Things really heat up in “Every Feather”, as Milo begins to make his presence felt.
This recap of Mayor of Kingstown season 1, episode 6, “Every Feather”, contains spoilers.
Mayor Of Kingstown hasn’t exactly painted a favorable picture of prison officials, but for the most part, their problem has been corruption, not incompetence. The opening of “Every Feather” makes it difficult to distinguish the two. During a prison riot, the same young guard who beat up an inmate and staged him having initiated the attack finds himself in a watchtower, firing live rounds at a trio of inmates, two of whom are stabbing the third. He hits the guy being stabbed.
Mayor of Kingstown season 1, episode 6 recap
What to do? The guard had already been stationed out of the way for his own protection, but he was inadequately skilled for the position, marksmanship-wise. The next best thing is to station him in the women’s prison, but there’s a good chance that a good-looking guy like him would be eaten alive in there. Either way, the prison itself goes into lockdown, instantly ceasing all kinds of criminal operations that, needless to say, have a knock-on effect for Mike.
Virtually immediately, Mike is besieged on all sides by complaints, but everyone from Bunny to Duke is saying more or less the same thing – this means war, and it won’t be a war confined to the prisons. Blood is going to spill out into the streets. But Mike has other issues. As predicted, Iris turns to him for help, sent by Milo once again. This time, though, he has one of his goons brutally assault her, assuming Mike might be more inclined to help a broken angel. He’s right, but not in the way he expects. Milo remains an elusive figure, but his influence is felt more deeply here than it has been before, which gives the show a welcome edge of menace. Mike is used to dealing with problems by beating someone up, which we see when he sets about Iris’s attacker to send a message back to Milo. But he eventually learns that he’s dealing with someone much cleverer and more connected than usual. A few good right hands aren’t going to be enough.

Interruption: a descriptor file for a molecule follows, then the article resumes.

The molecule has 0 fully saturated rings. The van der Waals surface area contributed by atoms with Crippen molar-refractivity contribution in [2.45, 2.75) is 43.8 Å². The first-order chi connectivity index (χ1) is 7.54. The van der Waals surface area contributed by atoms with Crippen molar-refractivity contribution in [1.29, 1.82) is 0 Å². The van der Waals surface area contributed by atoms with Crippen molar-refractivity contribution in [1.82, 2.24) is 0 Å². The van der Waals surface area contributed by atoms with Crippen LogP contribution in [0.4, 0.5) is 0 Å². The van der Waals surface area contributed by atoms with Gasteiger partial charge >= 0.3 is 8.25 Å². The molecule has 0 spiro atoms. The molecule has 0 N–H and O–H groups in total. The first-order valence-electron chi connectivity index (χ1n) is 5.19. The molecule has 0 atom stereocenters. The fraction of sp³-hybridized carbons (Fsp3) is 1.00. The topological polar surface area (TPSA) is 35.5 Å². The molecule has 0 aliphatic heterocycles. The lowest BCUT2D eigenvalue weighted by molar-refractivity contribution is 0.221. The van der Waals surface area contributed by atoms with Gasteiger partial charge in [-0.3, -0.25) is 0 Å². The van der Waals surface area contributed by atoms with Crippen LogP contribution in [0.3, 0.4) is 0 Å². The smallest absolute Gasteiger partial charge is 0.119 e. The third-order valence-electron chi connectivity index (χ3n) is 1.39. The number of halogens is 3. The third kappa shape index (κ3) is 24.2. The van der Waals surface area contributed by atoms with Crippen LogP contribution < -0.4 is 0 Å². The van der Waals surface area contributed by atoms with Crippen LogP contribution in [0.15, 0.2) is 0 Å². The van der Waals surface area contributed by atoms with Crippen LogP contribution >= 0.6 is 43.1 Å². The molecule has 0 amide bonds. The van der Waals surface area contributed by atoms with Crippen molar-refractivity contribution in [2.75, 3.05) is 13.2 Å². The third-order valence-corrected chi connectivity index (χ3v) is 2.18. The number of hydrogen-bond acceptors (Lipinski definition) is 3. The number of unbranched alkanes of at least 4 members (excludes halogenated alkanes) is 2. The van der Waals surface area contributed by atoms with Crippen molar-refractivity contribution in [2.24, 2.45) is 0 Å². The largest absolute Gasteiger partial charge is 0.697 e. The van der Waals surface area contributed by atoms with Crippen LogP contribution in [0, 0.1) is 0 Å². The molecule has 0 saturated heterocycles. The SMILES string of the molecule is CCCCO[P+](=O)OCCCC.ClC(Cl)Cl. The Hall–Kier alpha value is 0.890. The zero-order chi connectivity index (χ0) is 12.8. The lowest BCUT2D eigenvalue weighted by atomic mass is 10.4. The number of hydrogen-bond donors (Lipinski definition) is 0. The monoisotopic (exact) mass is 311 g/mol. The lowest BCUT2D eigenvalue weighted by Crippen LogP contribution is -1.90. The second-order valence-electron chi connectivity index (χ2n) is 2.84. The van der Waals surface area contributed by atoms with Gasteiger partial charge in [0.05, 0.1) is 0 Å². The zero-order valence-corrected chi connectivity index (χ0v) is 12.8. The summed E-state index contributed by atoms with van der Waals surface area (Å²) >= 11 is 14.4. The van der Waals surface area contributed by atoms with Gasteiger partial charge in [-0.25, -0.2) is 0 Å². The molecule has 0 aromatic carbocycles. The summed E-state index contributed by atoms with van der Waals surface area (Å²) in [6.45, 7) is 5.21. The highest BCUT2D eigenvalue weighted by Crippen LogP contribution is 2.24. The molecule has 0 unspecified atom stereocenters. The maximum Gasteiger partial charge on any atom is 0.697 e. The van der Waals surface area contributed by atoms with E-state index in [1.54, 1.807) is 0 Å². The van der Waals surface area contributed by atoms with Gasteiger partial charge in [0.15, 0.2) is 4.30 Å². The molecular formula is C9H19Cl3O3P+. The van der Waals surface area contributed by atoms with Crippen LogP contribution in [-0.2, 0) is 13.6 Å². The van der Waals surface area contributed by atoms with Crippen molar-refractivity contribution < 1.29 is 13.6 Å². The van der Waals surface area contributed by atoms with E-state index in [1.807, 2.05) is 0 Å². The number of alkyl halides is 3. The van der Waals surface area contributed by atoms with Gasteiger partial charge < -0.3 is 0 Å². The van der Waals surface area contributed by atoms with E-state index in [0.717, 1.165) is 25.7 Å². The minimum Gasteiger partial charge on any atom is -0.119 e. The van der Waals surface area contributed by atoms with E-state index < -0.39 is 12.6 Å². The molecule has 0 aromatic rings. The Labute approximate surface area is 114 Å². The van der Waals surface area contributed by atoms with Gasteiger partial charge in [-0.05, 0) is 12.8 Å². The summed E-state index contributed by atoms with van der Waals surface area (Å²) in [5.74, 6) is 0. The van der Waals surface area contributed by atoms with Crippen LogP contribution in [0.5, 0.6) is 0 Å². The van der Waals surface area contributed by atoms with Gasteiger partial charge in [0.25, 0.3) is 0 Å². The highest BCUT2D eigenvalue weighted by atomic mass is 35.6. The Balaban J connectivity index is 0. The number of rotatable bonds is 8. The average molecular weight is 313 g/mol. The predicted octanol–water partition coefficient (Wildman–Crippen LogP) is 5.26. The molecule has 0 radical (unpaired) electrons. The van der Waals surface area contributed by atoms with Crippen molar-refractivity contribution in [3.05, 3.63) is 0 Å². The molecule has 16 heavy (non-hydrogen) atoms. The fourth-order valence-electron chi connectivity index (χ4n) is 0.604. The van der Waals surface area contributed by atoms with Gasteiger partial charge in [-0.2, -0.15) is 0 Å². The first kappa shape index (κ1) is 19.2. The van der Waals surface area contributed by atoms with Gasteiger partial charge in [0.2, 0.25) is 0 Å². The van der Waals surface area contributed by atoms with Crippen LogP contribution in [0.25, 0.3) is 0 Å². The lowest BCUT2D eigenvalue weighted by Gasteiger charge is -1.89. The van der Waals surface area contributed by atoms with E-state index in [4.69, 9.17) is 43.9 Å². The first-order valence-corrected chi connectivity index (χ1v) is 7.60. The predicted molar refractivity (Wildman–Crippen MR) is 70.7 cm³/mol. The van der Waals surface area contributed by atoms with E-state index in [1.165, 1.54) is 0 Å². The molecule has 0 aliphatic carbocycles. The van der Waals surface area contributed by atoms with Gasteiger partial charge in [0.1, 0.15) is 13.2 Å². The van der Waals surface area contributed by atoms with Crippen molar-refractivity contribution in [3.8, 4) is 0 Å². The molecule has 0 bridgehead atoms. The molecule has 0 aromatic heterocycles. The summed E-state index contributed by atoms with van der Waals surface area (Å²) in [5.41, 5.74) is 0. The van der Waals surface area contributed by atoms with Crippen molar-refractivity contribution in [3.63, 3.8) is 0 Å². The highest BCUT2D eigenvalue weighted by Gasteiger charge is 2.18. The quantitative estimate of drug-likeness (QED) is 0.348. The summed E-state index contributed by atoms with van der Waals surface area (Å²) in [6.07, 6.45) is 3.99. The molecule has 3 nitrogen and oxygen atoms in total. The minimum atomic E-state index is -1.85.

Iris at least becomes more of a character in “Every Feather”, not that she suffers fewer indignities. She tells Mike about her past of molestation and abuse, about her present as essentially Milo’s property and plaything, and about her future – which likely contains even more trauma than she has suffered thus far. She’s forced to strip down and be photographed, to identify mugshots of New York’s politicians and officials who she has been paid to have sex with, and is treated dismissively by the FBI agent speaking with her. When Mike is offered a meeting with Milo about Iris, you can tell why he takes it. He’s trying to protect a woman who clearly can’t protect herself.
But can he? At the meeting, Mike is greeted by another version of Iris, another pretty woman at Milo’s beck and call, and is told via video call – despite the inmates not being allowed phones – that if Mike doesn’t do Milo another favor, he’ll skin Iris alive and send Mike her scalp. Mike isn’t keen on the idea, but Candace, on command, lifts her shirt to show a scar where Milo embedded a tracker in her. And if she has one, so does Iris. Mike thought he was keeping her safe, but he was really keeping her still while Milo’s goons tracked her down.
By the time Mike returns to the office, the FBI agents are dead, Iris is gone, and a message has been scrawled on the wall in blood – “Every Feather”, which Milo promised to pluck from the wings of Mike’s new angel.